Volume 50 Number 67
                    Produced: Wed Dec 21  5:05:22 EST 2005

Subjects Discussed In This Issue: 

Death Penalty
         [Russell Jay Hendel]
Syllabus Construction was RASHBAM (2)
         [Russell Jay Hendel, Avi Feldblum]
Tzur Yisrael
         [Russell Jay Hendel]


From: Russell Jay Hendel <rjhendel@...>
Date: Tue, 20 Dec 2005 00:48:01 GMT
Subject: Death Penalty

A few comments to Tzvi's questions v50n64 on Jews on a jury.

First, Tzvi is correct that non-jews must observe 7 laws, one of which
is COURTS. However there is a controversy among the Jewish authorities
whether the non-Jewish obligation to have courts is an obligation on
IMPLEMENTATION or ENACTMENT.  According to some Rishonim non Jews are
obligated to accept Jewish commercial and tort law (except for those
places where there are exceptions) and the COURT obligation is to
IMPLEMENT the already existing law. According to other Rishonim the
obligation is to BOTH create a legal system and implement it.

It follows that if non-jews have an obligation to create a legal system
(or an allowance) then there is nothing wrong with sitting on a jury. On
the other hand if non-jews have no such obligation there might be a

For example: Under certain circumstances CONSPIRACY (or hiring to kill)
is a capital death-penalty crime. As far as I know there is no death
penalty in Jewish law (since "deputazation" of crime is not
recognized). I can CERTAINLY understand how someone who provides
explosives and hires someone to suicide kill a building SHOULD be put to
death but I dont believe that Jewish law recognizes the deputazation to
kill as a capital crime.

On the other hand if Jewish law ALLOWS non jews to make enactments there
would be nothing wrong with a Jew sitting on a jury and following such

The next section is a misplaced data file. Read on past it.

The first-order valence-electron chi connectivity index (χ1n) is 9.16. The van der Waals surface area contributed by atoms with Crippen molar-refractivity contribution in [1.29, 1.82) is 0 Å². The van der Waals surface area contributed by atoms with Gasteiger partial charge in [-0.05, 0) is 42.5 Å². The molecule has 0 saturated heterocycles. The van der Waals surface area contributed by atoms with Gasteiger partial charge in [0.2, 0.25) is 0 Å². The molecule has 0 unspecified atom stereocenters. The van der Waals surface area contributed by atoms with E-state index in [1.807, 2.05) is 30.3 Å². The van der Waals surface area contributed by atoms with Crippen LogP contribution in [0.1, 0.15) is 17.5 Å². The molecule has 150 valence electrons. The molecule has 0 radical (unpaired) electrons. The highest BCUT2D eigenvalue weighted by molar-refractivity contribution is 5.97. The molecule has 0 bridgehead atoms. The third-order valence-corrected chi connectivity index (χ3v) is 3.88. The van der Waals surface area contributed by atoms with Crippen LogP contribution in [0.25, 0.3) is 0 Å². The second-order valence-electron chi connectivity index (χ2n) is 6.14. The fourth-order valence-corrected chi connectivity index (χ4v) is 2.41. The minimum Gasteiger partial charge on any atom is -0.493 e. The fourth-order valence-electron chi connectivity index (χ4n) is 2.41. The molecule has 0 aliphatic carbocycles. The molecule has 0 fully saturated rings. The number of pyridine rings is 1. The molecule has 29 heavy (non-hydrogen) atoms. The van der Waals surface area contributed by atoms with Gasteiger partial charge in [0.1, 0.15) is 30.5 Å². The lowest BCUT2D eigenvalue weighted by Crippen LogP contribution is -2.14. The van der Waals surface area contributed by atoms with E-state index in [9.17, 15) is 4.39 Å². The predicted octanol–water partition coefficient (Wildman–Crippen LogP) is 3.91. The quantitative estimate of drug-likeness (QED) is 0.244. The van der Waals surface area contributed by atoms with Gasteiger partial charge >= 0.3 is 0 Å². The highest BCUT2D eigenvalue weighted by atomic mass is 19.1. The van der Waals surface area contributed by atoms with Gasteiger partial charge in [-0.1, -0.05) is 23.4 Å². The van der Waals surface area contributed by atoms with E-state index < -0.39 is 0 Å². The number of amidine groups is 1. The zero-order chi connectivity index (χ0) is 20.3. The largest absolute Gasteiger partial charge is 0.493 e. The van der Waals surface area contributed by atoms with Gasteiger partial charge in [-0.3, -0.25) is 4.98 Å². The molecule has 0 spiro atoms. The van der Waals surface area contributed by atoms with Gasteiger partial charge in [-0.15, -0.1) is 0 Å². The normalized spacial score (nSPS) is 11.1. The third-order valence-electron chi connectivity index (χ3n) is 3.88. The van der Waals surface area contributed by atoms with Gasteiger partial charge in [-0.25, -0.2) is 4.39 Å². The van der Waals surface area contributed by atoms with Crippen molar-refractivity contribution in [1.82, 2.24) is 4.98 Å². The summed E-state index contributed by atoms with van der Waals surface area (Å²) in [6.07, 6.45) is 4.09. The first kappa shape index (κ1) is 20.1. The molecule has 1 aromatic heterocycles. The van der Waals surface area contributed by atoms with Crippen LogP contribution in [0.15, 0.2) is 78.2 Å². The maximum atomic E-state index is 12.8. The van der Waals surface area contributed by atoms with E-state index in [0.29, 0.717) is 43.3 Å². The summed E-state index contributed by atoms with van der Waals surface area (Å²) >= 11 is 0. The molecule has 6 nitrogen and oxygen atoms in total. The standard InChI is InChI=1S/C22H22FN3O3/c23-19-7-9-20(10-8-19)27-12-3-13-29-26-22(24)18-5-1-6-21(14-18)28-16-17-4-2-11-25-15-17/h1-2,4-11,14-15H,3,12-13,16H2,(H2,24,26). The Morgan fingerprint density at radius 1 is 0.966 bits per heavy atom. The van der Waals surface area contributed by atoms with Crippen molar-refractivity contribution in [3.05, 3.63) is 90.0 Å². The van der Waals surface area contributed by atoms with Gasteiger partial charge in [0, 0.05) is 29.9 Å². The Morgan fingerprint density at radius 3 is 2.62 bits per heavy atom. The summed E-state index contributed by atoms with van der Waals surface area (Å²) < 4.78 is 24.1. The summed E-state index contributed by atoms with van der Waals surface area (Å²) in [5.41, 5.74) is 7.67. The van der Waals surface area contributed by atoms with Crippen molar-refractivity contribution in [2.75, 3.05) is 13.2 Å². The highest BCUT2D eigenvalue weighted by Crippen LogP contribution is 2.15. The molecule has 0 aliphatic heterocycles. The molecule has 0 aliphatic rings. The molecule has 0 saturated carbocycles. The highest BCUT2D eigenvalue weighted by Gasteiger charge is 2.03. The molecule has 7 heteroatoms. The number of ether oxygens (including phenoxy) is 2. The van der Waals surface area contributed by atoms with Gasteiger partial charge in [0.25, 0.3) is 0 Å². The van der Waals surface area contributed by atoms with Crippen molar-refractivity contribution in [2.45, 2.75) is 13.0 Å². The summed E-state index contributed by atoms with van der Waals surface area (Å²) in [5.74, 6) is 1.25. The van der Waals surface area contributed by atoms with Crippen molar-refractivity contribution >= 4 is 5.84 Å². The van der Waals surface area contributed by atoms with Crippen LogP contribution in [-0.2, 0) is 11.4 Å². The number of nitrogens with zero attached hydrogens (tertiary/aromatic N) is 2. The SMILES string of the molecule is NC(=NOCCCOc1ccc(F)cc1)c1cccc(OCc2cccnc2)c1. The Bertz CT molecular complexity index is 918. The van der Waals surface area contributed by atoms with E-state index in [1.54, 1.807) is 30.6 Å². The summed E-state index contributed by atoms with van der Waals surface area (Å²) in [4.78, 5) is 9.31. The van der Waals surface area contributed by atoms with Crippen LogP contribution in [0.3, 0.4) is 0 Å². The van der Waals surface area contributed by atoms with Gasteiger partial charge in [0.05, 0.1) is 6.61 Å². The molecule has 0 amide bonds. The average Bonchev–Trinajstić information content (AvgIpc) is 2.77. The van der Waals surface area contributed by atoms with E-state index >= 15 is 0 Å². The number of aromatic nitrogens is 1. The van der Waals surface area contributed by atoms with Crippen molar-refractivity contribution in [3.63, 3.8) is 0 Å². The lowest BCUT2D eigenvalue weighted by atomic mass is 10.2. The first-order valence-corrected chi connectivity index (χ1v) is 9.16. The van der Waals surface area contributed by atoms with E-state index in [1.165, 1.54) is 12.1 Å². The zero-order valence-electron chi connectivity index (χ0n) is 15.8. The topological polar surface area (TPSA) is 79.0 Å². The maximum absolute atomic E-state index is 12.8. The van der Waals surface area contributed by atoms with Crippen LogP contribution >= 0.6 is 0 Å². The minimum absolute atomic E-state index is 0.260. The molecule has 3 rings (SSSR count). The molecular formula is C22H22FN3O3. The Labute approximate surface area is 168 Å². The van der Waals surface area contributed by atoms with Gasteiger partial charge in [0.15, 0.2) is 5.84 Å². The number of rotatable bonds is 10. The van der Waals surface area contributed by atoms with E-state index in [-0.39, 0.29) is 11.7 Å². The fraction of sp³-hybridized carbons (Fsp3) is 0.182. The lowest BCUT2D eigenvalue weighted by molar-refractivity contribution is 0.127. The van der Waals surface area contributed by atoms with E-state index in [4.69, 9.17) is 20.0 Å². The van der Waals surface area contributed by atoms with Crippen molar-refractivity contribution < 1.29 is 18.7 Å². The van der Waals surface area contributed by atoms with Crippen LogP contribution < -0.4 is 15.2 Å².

an enactment.

Another point worth mentioning here is Rambam Theft 5: Laws enacted by
non Jews should be consistent.

Since i am writing about a death penalty I should add I simply cited one
or two sources and expect others to discuss it. But i am reasonably
certain that some of the above issues if not yet formulated correctly
can be so formulated

Russell Jay Hendel; http://www.Rashiyomi.com/


From: Russell Jay Hendel <rjhendel@...>
Date: Tue, 20 Dec 2005 01:45:38 GMT
Subject: Syllabus Construction was RASHBAM

Back in v50n54 I asked how others allocated their time when they studied
and how others made choices on whom they would study. I made several
other comments which were picked up and answered---but NO ONE ANSWERED
my original question. Here is a citation from Avi agreeing with me (or
one part of what I said)

>I very clearly did not say, as Russall is attributing to me, that we do
>not have the right / obligation to choose which reshon or acharon we
>want to spend time studying. ...
> I think it is obvious to all that we all make choices on
>how we spend our time that we allocate to learning, and chosing what we
>learn is one of those items.

Well how about it? If we all make choices on what we learn why can't we
discuss the principles used. My point (and people overlooked this) is
that the METHODS OTHER PEOPLE use to make CHOICES may in fact be the
basis for a philosophy when followed consistently and give advice on how
we should take what certain commentaries say. I really dont see a way
out of this...if people are making choices based on reasons (As Avi
seems to agree) then IN EFFECT they are REJECTING some opinions and
accepting others. Why can't this be discussed. It is highly possible
that it will emerge that some commentaries never (or hardly ever) make

As long as I am responding to criticisms of my posting let me make some
more comments. Sam stated we shouldnt be censoring Rishonim.  I don't
believe we should burn books or prohibit availablity (That to me Is
censoring). But I do believe that we are and should make choices...I
think when we spell out the reasons we will find that IN EFFECT we are
permanantly avoiding certain Rishonim. BUT WE CANT SETTLE THIS MATTER

Let me make answer one more citation: Avi states
> But I do not see how one of us can have the audacity to say that
> reshon A is correct and that reshon B is wrong.

Well I am not so sure that that is what I mean. I tried to find a good